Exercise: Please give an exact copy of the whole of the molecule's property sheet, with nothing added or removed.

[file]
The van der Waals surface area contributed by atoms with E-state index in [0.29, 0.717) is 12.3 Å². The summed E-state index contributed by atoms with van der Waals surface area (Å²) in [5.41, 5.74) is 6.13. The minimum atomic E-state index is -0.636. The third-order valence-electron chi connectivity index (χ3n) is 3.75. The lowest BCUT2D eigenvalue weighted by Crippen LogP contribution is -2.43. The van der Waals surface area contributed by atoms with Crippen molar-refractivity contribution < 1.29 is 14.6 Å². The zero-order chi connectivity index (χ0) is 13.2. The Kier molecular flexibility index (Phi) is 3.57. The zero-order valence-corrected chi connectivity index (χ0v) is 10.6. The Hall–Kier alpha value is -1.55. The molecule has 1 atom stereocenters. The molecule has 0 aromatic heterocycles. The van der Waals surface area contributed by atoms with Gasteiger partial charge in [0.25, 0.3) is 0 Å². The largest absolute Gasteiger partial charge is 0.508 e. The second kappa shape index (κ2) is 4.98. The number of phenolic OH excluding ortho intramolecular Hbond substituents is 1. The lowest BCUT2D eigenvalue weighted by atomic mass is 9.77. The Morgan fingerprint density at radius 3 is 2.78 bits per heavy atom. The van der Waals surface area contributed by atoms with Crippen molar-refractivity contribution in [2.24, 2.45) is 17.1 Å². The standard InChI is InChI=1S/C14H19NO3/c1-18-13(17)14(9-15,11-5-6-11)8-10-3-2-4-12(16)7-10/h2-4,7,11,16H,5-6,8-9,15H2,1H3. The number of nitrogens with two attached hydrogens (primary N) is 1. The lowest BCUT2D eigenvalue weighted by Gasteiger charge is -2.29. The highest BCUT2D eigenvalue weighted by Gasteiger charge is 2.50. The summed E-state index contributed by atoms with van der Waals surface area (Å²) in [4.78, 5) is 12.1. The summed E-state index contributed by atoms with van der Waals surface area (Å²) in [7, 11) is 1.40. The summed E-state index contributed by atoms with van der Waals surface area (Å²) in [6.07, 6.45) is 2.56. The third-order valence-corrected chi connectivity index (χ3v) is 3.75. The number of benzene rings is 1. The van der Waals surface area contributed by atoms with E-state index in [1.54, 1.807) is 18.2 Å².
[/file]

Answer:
The van der Waals surface area contributed by atoms with E-state index in [0.29, 0.717) is 12.3 Å². The summed E-state index contributed by atoms with van der Waals surface area (Å²) in [5.41, 5.74) is 6.13. The minimum atomic E-state index is -0.636. The third-order valence-electron chi connectivity index (χ3n) is 3.75. The lowest BCUT2D eigenvalue weighted by Crippen LogP contribution is -2.43. The van der Waals surface area contributed by atoms with Crippen molar-refractivity contribution < 1.29 is 14.6 Å². The zero-order chi connectivity index (χ0) is 13.2. The Kier molecular flexibility index (Phi) is 3.57. The zero-order valence-corrected chi connectivity index (χ0v) is 10.6. The Hall–Kier alpha value is -1.55. The molecule has 1 atom stereocenters. The molecule has 0 aromatic heterocycles. The van der Waals surface area contributed by atoms with Gasteiger partial charge in [0.25, 0.3) is 0 Å². The largest absolute Gasteiger partial charge is 0.508 e. The second kappa shape index (κ2) is 4.98. The number of phenolic OH excluding ortho intramolecular Hbond substituents is 1. The lowest BCUT2D eigenvalue weighted by atomic mass is 9.77. The Morgan fingerprint density at radius 3 is 2.78 bits per heavy atom. The van der Waals surface area contributed by atoms with Crippen molar-refractivity contribution in [2.24, 2.45) is 17.1 Å². The standard InChI is InChI=1S/C14H19NO3/c1-18-13(17)14(9-15,11-5-6-11)8-10-3-2-4-12(16)7-10/h2-4,7,11,16H,5-6,8-9,15H2,1H3. The number of nitrogens with two attached hydrogens (primary N) is 1. The lowest BCUT2D eigenvalue weighted by Gasteiger charge is -2.29. The highest BCUT2D eigenvalue weighted by Gasteiger charge is 2.50. The summed E-state index contributed by atoms with van der Waals surface area (Å²) in [4.78, 5) is 12.1. The summed E-state index contributed by atoms with van der Waals surface area (Å²) in [7, 11) is 1.40. The summed E-state index contributed by atoms with van der Waals surface area (Å²) in [6.07, 6.45) is 2.56. The third-order valence-corrected chi connectivity index (χ3v) is 3.75. The number of benzene rings is 1. The van der Waals surface area contributed by atoms with E-state index in [1.54, 1.807) is 18.2 Å².